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Do these figures speak for themselves?

Any article with a headline that begins ‘lawyers cash in…’ elicits a sigh or a wry smile from most people. Everyone knows that lawyers always get paid in the end and Dickens showed us this in Bleak House – thank god for the BBC version.
To a large extent this story by Rosa Prince is absolutely right, legal fees have formed an ever larger part of the overall compensation bill for civil litigation since the Woolf reforms which removed personal injury claims from the legal aid process aside from one or two exceptions.
I suppose the difference now is we are heading towards election year so the Conservatives have ‘revealed’ these stats to the Telegraph.
I’m not niave enough to ask why the Telegraph would write a piece like this; their agenda is clear. But there is some ignorance of the wider picture which places this story into question and makes it easy to pick holes in so that’s what I’m going to do.
The numbers are staggering and not without precedent; One in five claims against the NHS results in ‘the lawyers’ receiving more ‘compensation’ (fees) than the actual claimant. Yup, that’s right and it’s a fact across the wider personal injury system too; frequently insurers find themselves liable for costs that vastly exceed the damages awarded to claimants.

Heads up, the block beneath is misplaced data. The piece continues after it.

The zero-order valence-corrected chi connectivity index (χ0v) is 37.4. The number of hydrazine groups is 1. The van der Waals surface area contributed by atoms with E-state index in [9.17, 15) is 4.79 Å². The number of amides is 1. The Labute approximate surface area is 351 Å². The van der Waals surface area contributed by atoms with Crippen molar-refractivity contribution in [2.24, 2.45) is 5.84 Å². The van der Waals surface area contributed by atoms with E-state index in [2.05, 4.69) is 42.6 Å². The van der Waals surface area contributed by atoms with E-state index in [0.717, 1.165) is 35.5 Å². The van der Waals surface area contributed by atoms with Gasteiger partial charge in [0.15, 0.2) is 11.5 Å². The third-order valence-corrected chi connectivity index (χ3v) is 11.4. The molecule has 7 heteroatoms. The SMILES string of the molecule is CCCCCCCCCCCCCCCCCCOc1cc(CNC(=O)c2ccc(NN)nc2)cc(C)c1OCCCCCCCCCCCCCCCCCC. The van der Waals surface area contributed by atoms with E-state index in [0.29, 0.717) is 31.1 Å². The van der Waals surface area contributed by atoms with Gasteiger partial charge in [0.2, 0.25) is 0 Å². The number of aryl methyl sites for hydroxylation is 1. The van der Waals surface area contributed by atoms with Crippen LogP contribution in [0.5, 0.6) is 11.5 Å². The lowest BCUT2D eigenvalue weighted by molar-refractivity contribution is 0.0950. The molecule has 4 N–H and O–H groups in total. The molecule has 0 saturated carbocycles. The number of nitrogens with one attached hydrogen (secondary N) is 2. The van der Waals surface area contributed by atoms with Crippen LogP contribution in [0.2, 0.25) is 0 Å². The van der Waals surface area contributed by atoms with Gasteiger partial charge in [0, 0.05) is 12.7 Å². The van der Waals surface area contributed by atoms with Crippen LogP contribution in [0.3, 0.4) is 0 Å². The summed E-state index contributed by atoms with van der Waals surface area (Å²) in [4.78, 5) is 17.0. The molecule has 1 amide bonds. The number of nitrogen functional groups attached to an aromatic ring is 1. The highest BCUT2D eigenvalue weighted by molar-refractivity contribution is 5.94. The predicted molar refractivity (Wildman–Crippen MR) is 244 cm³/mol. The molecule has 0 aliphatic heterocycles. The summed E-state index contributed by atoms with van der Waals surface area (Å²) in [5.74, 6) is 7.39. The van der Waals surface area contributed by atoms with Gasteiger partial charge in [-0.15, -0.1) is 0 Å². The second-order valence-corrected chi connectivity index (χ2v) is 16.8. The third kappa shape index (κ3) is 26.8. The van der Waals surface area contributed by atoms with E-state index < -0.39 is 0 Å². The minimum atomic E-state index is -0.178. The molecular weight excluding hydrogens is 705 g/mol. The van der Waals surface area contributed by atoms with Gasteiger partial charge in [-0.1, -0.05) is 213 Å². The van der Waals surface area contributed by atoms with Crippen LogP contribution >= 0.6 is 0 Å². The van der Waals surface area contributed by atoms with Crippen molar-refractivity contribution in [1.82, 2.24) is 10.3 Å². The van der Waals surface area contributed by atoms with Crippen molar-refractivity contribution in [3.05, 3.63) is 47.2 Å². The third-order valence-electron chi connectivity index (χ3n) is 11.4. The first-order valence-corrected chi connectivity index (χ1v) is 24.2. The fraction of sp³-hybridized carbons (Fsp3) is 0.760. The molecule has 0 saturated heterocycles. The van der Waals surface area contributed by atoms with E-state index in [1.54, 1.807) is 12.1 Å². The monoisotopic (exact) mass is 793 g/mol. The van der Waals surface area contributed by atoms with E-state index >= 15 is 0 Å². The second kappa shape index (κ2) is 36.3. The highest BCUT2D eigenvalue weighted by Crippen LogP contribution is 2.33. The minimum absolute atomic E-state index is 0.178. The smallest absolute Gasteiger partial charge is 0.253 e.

Nevertheless, this report pays John Major-sized lip service to the work being carried out to mitigate the problem. It chooses instead to report how this would never have happened under the tories, rather than pointing to the review of civil justice costs currently underway by Lord Justice Jackson, or the ongoing Ministry of Justice review of personal injury claims reform which will see a new fixed costs regime introduced for road traffic accidents.
The fact is lawyers are making hay while the sun shines and no one can blame them for that. The market enabling them to rack up these costs was instigated originally under the Major government anyway so that the burden of civil legal aid could be removed from the taxpayer. Pot/Kettle/Black?
These statistics are compelling and it’s right to take issue with a system that is clearly under pressure from a cohort that knows how to extract cost while providing little value in return.
I have pointed out two major reviews/reforms that are currently underway and were ignored in this article. So what is the opposition’s silver bullet? ‘A fact finding process to avoid litigation’. I know we don’t want to get bogged down by detail, but that’s pathetic.

About Ralph Savage (137 Articles)
Insurance and legal journalist Ralph Savage has written extensively for the financial and professional services sectors, most notably as News Editor of Post Magazine. He ghost writes regularly on behalf of FTSE 250 CEOs, leading counsel and senior professionals including solicitors, insurers, accountants and brokers.

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